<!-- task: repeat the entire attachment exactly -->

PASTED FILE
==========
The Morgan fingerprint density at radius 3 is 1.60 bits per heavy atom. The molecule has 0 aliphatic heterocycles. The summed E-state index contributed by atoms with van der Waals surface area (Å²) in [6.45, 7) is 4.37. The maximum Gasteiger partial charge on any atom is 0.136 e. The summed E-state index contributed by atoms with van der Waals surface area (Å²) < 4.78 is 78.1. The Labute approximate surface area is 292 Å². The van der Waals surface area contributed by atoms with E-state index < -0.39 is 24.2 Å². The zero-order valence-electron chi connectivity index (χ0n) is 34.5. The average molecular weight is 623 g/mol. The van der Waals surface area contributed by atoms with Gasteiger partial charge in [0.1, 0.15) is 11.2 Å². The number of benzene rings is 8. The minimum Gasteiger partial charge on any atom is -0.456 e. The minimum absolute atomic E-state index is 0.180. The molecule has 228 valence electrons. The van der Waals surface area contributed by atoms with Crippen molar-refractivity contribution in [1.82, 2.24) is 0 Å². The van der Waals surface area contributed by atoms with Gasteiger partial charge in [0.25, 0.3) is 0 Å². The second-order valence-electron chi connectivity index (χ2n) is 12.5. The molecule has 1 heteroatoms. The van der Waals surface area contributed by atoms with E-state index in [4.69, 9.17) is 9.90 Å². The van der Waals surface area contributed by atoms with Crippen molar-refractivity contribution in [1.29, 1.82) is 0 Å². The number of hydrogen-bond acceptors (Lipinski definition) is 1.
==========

The Morgan fingerprint density at radius 3 is 1.60 bits per heavy atom. The molecule has 0 aliphatic heterocycles. The summed E-state index contributed by atoms with van der Waals surface area (Å²) in [6.45, 7) is 4.37. The maximum Gasteiger partial charge on any atom is 0.136 e. The summed E-state index contributed by atoms with van der Waals surface area (Å²) < 4.78 is 78.1. The Labute approximate surface area is 292 Å². The van der Waals surface area contributed by atoms with E-state index < -0.39 is 24.2 Å². The zero-order valence-electron chi connectivity index (χ0n) is 34.5. The average molecular weight is 623 g/mol. The van der Waals surface area contributed by atoms with Gasteiger partial charge in [0.1, 0.15) is 11.2 Å². The number of benzene rings is 8. The minimum Gasteiger partial charge on any atom is -0.456 e. The minimum absolute atomic E-state index is 0.180. The molecule has 228 valence electrons. The van der Waals surface area contributed by atoms with Crippen molar-refractivity contribution in [1.82, 2.24) is 0 Å². The van der Waals surface area contributed by atoms with Gasteiger partial charge in [0.25, 0.3) is 0 Å². The second-order valence-electron chi connectivity index (χ2n) is 12.5. The molecule has 1 heteroatoms. The van der Waals surface area contributed by atoms with E-state index in [4.69, 9.17) is 9.90 Å². The van der Waals surface area contributed by atoms with Crippen molar-refractivity contribution in [1.29, 1.82) is 0 Å². The number of hydrogen-bond acceptors (Lipinski definition) is 1.